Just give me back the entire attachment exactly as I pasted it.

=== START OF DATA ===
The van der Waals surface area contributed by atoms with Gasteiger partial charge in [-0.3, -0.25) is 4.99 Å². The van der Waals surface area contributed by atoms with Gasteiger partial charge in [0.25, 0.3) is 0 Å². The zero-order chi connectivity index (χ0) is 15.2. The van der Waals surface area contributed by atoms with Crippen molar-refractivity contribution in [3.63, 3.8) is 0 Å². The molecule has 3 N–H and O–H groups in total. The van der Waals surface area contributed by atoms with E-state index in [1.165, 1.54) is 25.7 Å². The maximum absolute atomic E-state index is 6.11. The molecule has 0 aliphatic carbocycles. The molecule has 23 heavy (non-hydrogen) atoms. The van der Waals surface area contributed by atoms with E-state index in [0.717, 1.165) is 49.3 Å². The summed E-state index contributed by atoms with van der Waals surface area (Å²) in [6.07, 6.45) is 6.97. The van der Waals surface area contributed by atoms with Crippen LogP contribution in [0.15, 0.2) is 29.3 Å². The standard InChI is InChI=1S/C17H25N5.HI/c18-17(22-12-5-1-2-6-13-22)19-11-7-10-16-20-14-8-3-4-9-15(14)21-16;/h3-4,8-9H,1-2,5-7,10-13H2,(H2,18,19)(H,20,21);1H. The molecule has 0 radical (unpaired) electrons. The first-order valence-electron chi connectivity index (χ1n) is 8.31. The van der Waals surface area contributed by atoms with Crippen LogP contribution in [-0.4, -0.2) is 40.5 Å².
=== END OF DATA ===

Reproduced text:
The van der Waals surface area contributed by atoms with Gasteiger partial charge in [-0.3, -0.25) is 4.99 Å². The van der Waals surface area contributed by atoms with Gasteiger partial charge in [0.25, 0.3) is 0 Å². The zero-order chi connectivity index (χ0) is 15.2. The van der Waals surface area contributed by atoms with Crippen molar-refractivity contribution in [3.63, 3.8) is 0 Å². The molecule has 3 N–H and O–H groups in total. The van der Waals surface area contributed by atoms with E-state index in [1.165, 1.54) is 25.7 Å². The maximum absolute atomic E-state index is 6.11. The molecule has 0 aliphatic carbocycles. The molecule has 23 heavy (non-hydrogen) atoms. The van der Waals surface area contributed by atoms with E-state index in [0.717, 1.165) is 49.3 Å². The summed E-state index contributed by atoms with van der Waals surface area (Å²) in [6.07, 6.45) is 6.97. The van der Waals surface area contributed by atoms with Crippen LogP contribution in [0.15, 0.2) is 29.3 Å². The standard InChI is InChI=1S/C17H25N5.HI/c18-17(22-12-5-1-2-6-13-22)19-11-7-10-16-20-14-8-3-4-9-15(14)21-16;/h3-4,8-9H,1-2,5-7,10-13H2,(H2,18,19)(H,20,21);1H. The molecule has 0 radical (unpaired) electrons. The first-order valence-electron chi connectivity index (χ1n) is 8.31. The van der Waals surface area contributed by atoms with Crippen LogP contribution in [-0.4, -0.2) is 40.5 Å².